Release the Flow of Oxytocin for Emotional and Relationship Health
Posted Oct 05 2010 12:44pm
Pssst…have you heard of oxytocin? If you’re committed to improving your emotional and relationship health, it’s something you might want to learn a bit more about. In the article, Love Potion #1?: Human Hormone Increases Positive Communication Between Couples (ScienceDaily.com), the question was raised as to whether oxytocin might assist couples in discussing difficult topics by reducing their cortisol (stress) levels. Another study (Bonn University and Cambridge’s Babraham Institute) found oxytocin regulates emotional empathy.
What exactly is oxytocin? Are there additional benefits? How can one release the flow of oxytocin in themselves – and each other?
Oxytocin is a naturally occurring neurochemical that acts like a hormone in our bodies, meaning it crosses the blood-brain barrier and circulates in the blood steam as well as in the brain, to regulate the arousal level of our nervous system. Oxytocin is released through touch, warmth, and affectionate connection. Classic examples of connections that release oxytocin are breastfeeding and orgasm, both of which can generate a blissful, other-worldly sense of contentment, “everything is all right.”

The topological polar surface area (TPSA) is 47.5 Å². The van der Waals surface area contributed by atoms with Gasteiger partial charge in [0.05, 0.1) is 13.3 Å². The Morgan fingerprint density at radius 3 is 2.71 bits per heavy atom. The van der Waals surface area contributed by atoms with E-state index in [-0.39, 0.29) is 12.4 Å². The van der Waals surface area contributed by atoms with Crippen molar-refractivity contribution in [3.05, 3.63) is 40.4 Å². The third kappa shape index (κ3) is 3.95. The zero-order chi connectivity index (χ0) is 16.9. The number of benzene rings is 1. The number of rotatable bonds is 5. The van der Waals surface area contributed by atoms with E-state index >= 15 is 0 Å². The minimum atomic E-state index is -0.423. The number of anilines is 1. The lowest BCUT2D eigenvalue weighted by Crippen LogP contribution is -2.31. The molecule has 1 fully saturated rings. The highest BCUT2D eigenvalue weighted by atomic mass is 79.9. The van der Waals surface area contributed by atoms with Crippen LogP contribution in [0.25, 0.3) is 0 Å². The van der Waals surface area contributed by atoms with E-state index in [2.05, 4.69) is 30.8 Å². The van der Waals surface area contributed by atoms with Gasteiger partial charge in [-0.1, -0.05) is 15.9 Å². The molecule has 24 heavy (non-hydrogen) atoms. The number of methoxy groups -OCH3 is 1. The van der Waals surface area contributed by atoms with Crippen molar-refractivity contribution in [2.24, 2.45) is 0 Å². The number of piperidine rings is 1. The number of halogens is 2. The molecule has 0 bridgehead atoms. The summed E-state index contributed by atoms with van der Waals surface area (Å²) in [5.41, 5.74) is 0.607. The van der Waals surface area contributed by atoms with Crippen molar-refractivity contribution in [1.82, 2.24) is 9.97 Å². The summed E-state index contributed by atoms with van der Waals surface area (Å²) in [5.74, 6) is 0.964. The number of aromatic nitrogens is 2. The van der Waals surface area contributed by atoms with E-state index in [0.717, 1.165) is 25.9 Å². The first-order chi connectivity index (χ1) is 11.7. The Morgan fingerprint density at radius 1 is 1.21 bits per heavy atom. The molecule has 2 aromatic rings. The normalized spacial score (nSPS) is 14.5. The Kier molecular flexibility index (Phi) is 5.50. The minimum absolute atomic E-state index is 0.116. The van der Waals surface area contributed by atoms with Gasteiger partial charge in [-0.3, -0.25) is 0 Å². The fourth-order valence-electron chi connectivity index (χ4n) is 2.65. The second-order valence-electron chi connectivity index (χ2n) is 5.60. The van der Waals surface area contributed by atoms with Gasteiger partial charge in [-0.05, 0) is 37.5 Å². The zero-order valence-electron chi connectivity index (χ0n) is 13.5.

But any warm, loving, touch can release oxytocin – hugs, snuggles, holding hands, partner dancing, massage and body work. Neuroscience has confirmed, because of how our brains process information, even thinking about someone who loves us or someone we deeply care for is enough to activate the release of oxytocin in the brain. Which is very good news as we learn to use the relax and repair quality of oxytocin to re-pair and heal old relational wounds with new experiences of safe and affectionate connection.
Here are five benefits of evoking the natural release of oxytocin in our body-brains:
(This is an adaptation of the April 2010 newsletter by Linda Graham, MFT, with permission. To learn practical exercises to cultivate the capacity to release oxytocin in our bodies-brains, see the full article on this topic titled, Oxytocin: The Neurochemical of Everything Good . )
Linda Graham, MFT, specializes in relationship counseling in full-time private practice in San Francisco and CorteMadera, CA. She offers trainings and consultation nationwide on the integration of relational psychology, mindfulness and neuroscience. Her monthly e-newsletter, Healing and Awakening into Aliveness and Wholeness, is archived through www.lindagraham-mft.com .